Even as they deal with a maze of restrictions, new safety protocols and uncertainty about their own operations, manufacturers across Georgia, many of them with foreign parent companies, have found ways to step up and fight the COVID-19 pandemic within the state and beyond.
Some in Washington have criticized President Trump for only recently using his powers to compel manufacturers to churn out medical supplies such as ventilators or increasingly scarce personal protective equipment like masks, face shields and gowns.
But few manufacturers locally have waited for orders from the top, instead mobilizing through industry associations or chambers of commerce that have become indispensable venues for collaboration during the fast-paced response.
In just the first five days after specialty orders started coming in, Korean-owned plastic film producer SKC had produced enough square footage for millions of face shields at its plant in Covington, Ga., about 35 miles east of Atlanta.
“We’re pretty much wide open based on the emergency calls that came in last minute,” said Tom Gray, vice president of operations.
SKC had planned to take two weeks of downtime in mid-March, but an influx of orders cut that to one and forced a quick reorientation of production lines. Some 60 percent of the plant’s 300 workers, including office staff, are now at home, and engineers have been alternating weeks in the office to comply with social distancing guidelines.
“There’s no playbook for this, and we’ve been following the CDC’s recommendations, but we’re also manufacturing, so we’re trying to figure out what the best practices are,” Mr. Gray said, adding that webinars from groups like Georgia’s Next Generation Manufacturing have been helpful.
A “skeleton crew” continues to operate machines that churn out giant rolls of plastic film of various thicknesses. SKC’s catalogue includes films for food packaging, medical imaging, window tinting and more. But the bulk of production now is going to thicker, sometimes-layered plastic to be fashioned into face shields.
Mr. Gray said the first orders were existing clients, but the factory started getting calls from other firms retooling their factory floors to join in the fight.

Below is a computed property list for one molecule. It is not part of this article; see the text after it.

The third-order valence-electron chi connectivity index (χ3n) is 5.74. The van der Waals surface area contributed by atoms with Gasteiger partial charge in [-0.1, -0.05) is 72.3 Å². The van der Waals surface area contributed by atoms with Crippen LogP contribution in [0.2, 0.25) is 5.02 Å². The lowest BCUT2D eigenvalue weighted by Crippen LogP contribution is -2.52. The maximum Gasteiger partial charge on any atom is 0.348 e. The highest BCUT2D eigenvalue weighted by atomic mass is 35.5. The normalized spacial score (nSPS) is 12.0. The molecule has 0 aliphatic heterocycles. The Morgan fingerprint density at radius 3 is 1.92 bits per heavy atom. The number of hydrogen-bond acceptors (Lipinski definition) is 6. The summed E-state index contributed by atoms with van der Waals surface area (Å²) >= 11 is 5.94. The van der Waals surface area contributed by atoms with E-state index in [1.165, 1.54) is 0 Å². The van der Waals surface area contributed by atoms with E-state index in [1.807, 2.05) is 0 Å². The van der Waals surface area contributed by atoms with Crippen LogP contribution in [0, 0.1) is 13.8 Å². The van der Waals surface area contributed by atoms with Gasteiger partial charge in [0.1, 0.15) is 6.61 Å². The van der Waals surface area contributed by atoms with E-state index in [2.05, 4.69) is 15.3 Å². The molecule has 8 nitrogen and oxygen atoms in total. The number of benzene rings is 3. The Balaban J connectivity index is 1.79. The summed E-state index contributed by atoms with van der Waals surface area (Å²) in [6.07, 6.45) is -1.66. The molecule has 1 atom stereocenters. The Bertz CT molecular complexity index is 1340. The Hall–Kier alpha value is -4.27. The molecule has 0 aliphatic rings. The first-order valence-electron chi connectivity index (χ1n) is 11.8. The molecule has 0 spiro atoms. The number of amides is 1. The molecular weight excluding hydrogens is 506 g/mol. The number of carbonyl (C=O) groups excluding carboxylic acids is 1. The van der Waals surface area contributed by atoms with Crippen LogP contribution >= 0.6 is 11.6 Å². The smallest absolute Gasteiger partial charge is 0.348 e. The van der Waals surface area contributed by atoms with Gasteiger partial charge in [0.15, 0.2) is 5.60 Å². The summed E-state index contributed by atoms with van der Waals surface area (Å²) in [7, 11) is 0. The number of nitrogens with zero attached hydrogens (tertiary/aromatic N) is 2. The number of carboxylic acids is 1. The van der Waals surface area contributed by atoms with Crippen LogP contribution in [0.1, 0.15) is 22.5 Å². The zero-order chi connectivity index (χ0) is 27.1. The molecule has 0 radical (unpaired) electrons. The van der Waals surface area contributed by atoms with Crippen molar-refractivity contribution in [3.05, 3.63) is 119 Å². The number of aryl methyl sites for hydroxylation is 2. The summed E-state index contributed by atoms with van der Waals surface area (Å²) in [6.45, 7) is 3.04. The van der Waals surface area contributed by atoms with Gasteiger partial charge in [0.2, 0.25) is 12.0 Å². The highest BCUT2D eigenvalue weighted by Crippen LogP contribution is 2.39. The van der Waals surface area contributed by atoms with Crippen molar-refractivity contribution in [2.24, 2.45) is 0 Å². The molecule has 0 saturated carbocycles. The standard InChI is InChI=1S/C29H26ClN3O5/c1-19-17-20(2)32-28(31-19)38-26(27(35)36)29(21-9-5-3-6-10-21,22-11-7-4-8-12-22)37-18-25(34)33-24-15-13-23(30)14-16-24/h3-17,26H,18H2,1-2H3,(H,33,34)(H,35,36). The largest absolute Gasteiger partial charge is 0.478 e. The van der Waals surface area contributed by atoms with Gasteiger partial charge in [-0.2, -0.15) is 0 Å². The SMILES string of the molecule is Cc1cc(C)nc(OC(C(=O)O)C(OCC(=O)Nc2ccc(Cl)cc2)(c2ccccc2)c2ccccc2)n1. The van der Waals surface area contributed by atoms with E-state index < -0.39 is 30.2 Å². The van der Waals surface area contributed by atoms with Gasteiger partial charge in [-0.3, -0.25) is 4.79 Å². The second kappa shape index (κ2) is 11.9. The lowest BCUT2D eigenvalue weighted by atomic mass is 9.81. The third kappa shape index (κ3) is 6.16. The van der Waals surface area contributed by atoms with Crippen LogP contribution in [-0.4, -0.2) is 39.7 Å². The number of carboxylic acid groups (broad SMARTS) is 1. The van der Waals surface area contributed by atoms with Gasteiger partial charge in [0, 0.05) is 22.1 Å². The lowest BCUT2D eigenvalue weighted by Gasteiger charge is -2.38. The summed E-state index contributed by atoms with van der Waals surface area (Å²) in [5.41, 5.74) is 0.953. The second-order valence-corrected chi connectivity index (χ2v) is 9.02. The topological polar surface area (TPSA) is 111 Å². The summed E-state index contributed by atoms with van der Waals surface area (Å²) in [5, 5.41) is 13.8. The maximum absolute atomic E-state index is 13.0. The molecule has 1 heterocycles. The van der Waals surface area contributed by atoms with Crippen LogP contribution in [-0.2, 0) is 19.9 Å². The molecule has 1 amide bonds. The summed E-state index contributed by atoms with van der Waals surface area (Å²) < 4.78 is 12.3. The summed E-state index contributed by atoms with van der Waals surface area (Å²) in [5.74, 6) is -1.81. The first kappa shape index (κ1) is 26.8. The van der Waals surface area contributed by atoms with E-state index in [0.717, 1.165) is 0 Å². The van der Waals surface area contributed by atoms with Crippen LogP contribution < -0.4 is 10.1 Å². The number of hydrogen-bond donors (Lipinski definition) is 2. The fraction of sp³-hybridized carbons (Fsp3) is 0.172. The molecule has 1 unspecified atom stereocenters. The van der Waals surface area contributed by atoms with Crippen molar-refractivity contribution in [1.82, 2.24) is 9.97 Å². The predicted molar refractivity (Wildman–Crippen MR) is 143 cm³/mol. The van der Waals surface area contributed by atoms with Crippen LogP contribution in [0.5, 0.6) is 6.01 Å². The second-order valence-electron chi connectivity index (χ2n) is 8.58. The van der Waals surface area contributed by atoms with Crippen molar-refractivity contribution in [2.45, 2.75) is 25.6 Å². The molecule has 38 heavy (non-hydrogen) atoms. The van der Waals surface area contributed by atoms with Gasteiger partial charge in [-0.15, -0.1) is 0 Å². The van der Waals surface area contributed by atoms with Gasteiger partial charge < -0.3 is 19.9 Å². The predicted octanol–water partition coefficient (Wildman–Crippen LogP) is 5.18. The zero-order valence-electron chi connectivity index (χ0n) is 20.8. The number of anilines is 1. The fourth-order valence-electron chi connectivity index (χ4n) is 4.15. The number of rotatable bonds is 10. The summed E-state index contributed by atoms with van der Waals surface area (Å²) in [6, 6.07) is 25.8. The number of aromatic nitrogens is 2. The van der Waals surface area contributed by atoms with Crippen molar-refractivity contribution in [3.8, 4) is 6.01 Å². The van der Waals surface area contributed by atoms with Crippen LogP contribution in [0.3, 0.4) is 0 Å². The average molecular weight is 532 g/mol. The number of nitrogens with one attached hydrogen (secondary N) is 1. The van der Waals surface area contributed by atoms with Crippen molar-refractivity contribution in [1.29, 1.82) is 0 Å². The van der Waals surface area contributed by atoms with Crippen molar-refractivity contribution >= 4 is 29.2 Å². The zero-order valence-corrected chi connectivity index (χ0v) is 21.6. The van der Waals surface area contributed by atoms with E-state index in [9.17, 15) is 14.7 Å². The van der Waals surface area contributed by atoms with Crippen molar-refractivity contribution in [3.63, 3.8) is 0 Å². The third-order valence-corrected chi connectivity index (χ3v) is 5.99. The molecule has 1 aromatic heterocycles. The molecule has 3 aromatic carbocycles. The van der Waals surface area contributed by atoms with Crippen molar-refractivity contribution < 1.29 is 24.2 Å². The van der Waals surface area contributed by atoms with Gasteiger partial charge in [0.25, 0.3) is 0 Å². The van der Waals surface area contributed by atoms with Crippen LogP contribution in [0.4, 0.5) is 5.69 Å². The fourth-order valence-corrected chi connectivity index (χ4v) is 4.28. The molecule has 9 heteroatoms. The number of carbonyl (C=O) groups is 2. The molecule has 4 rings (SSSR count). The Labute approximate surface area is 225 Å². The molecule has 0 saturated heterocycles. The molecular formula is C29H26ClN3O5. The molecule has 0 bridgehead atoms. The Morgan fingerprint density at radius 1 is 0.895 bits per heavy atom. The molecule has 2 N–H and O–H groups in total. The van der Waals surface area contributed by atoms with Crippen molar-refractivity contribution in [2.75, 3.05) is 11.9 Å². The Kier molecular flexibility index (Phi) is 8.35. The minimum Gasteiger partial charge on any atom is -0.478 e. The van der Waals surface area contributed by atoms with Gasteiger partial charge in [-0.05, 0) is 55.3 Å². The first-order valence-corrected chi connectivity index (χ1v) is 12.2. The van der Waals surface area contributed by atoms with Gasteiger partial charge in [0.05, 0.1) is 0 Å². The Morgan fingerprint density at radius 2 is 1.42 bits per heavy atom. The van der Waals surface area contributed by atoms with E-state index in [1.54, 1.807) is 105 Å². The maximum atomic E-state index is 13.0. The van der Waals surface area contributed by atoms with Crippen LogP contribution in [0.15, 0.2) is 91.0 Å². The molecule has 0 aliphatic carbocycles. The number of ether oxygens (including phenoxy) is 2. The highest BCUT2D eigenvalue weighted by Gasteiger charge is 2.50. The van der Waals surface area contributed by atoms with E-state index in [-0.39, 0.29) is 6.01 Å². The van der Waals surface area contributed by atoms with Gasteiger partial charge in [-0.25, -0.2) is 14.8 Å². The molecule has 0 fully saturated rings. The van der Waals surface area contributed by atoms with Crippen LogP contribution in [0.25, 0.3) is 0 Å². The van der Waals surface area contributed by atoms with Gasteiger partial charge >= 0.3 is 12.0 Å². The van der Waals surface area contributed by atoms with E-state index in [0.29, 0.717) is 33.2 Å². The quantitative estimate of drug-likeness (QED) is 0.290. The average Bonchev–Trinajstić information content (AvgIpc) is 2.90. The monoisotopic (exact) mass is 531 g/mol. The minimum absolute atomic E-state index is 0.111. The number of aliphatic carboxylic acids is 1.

“It’s the full gamut of customers across the U.S.,” Mr. Gray said. TSG Resolute, an Americas-based supplier of gaskets and thermal insulation, is one firm that has been recognized by the state for allocating factory space toward face shields.
Georgia Tech also requested SKC material, as researchers used 3D printing and the laser cutting machines to make a first batch of 10,000 shields before partnering with local companies to increase the scale. Coca-Cola Co. brought three tons of plastic sheeting to Georgia Tech’s campus to be made into 50,000 shields. Siemens, the German giant that operates a Georgia Tech innovation center, has also committed to working with the university to make 25,000 face shields that will be distributed to hospitals by the Georgia Emergency Management Agency.
Delta Air Lines Inc. also stepped up, offering team members and space from its Delta Flight Products facility to make face shields with materials and designs from the Global Center for Medical Innovation, a nonprofit affiliate of Georgia Tech that incubates new medical devices. The first run of 2,000 shields went to New York, while 4,000 would be made available to Atlanta-area hospitals, Delta said.
Meanwhile, Japan-owned YKK Corp. of America, based in Marietta with multiple factories in Georgia and around the U.S., was pulled into making PPE through a relationship far beyond state borders.
As Ford Motor Co. began to make ventilators and face shields in Michigan, it looked down its supply chain for help. YKK, which supplies parts and zippers to the automotive industry, called upon Tape Craft, an Alabama subsidiary, to supply elastic straps.
“Within two days, we were able to start changing the way we were doing things to provide 85,000 of those,” Jessica Cork, vice president of communications, said during a Japan-America Society of Georgia teleconference last week.
When supply chain interruptions brought on an elastic shortage, Tape Craft and YKK’s R&D team conferred to find other solutions. Among them were hook-and-loop fasteners and cord stoppers made in Macon, attached with plastic buckles.
Elsewhere in the YKK system, the company known for its zippers continues to supply government contractors making hazmat suits and portable isolation wards. It’s also making fastening products for medical masks, hospital gowns and beds in partnership with apparel firms that have reoriented their factories during the crisis.